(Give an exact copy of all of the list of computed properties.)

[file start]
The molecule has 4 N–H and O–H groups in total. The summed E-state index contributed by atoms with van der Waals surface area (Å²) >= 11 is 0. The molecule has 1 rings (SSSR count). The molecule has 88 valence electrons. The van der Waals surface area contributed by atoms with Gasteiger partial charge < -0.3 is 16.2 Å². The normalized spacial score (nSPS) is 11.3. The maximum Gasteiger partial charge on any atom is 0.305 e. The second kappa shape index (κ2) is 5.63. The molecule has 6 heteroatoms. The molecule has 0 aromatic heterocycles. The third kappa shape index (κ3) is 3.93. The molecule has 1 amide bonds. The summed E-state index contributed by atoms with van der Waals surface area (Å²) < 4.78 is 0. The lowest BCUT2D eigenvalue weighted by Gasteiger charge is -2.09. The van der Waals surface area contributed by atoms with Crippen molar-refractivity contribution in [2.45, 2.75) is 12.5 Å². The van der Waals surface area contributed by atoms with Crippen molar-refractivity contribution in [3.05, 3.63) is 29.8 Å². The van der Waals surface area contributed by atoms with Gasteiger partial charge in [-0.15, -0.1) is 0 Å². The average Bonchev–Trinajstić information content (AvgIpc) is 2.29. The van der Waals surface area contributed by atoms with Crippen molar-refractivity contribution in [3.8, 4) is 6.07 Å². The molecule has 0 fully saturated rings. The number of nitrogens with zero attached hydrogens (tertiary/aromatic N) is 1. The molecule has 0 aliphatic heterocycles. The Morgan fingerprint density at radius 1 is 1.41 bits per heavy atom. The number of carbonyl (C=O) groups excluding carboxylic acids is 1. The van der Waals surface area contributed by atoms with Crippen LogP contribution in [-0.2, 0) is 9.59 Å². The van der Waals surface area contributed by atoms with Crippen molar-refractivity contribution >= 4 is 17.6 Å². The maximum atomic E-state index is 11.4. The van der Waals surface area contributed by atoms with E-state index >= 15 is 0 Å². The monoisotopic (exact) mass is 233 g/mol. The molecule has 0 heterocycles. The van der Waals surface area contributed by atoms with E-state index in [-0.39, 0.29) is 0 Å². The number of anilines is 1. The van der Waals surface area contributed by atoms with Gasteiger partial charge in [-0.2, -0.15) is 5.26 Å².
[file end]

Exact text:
The molecule has 4 N–H and O–H groups in total. The summed E-state index contributed by atoms with van der Waals surface area (Å²) >= 11 is 0. The molecule has 1 rings (SSSR count). The molecule has 88 valence electrons. The van der Waals surface area contributed by atoms with Gasteiger partial charge < -0.3 is 16.2 Å². The normalized spacial score (nSPS) is 11.3. The maximum Gasteiger partial charge on any atom is 0.305 e. The second kappa shape index (κ2) is 5.63. The molecule has 6 heteroatoms. The molecule has 0 aromatic heterocycles. The third kappa shape index (κ3) is 3.93. The molecule has 1 amide bonds. The summed E-state index contributed by atoms with van der Waals surface area (Å²) < 4.78 is 0. The lowest BCUT2D eigenvalue weighted by Gasteiger charge is -2.09. The van der Waals surface area contributed by atoms with Crippen molar-refractivity contribution in [2.45, 2.75) is 12.5 Å². The van der Waals surface area contributed by atoms with Crippen molar-refractivity contribution in [3.05, 3.63) is 29.8 Å². The van der Waals surface area contributed by atoms with Gasteiger partial charge in [-0.15, -0.1) is 0 Å². The average Bonchev–Trinajstić information content (AvgIpc) is 2.29. The van der Waals surface area contributed by atoms with Crippen molar-refractivity contribution in [3.8, 4) is 6.07 Å². The molecule has 0 fully saturated rings. The number of nitrogens with zero attached hydrogens (tertiary/aromatic N) is 1. The molecule has 0 aliphatic heterocycles. The Morgan fingerprint density at radius 1 is 1.41 bits per heavy atom. The number of carbonyl (C=O) groups excluding carboxylic acids is 1. The van der Waals surface area contributed by atoms with Crippen LogP contribution in [-0.2, 0) is 9.59 Å². The van der Waals surface area contributed by atoms with Crippen molar-refractivity contribution >= 4 is 17.6 Å². The maximum atomic E-state index is 11.4. The van der Waals surface area contributed by atoms with E-state index >= 15 is 0 Å². The monoisotopic (exact) mass is 233 g/mol. The molecule has 0 heterocycles. The van der Waals surface area contributed by atoms with E-state index in [-0.39, 0.29) is 0 Å². The number of anilines is 1. The van der Waals surface area contributed by atoms with Gasteiger partial charge in [-0.2, -0.15) is 5.26 Å².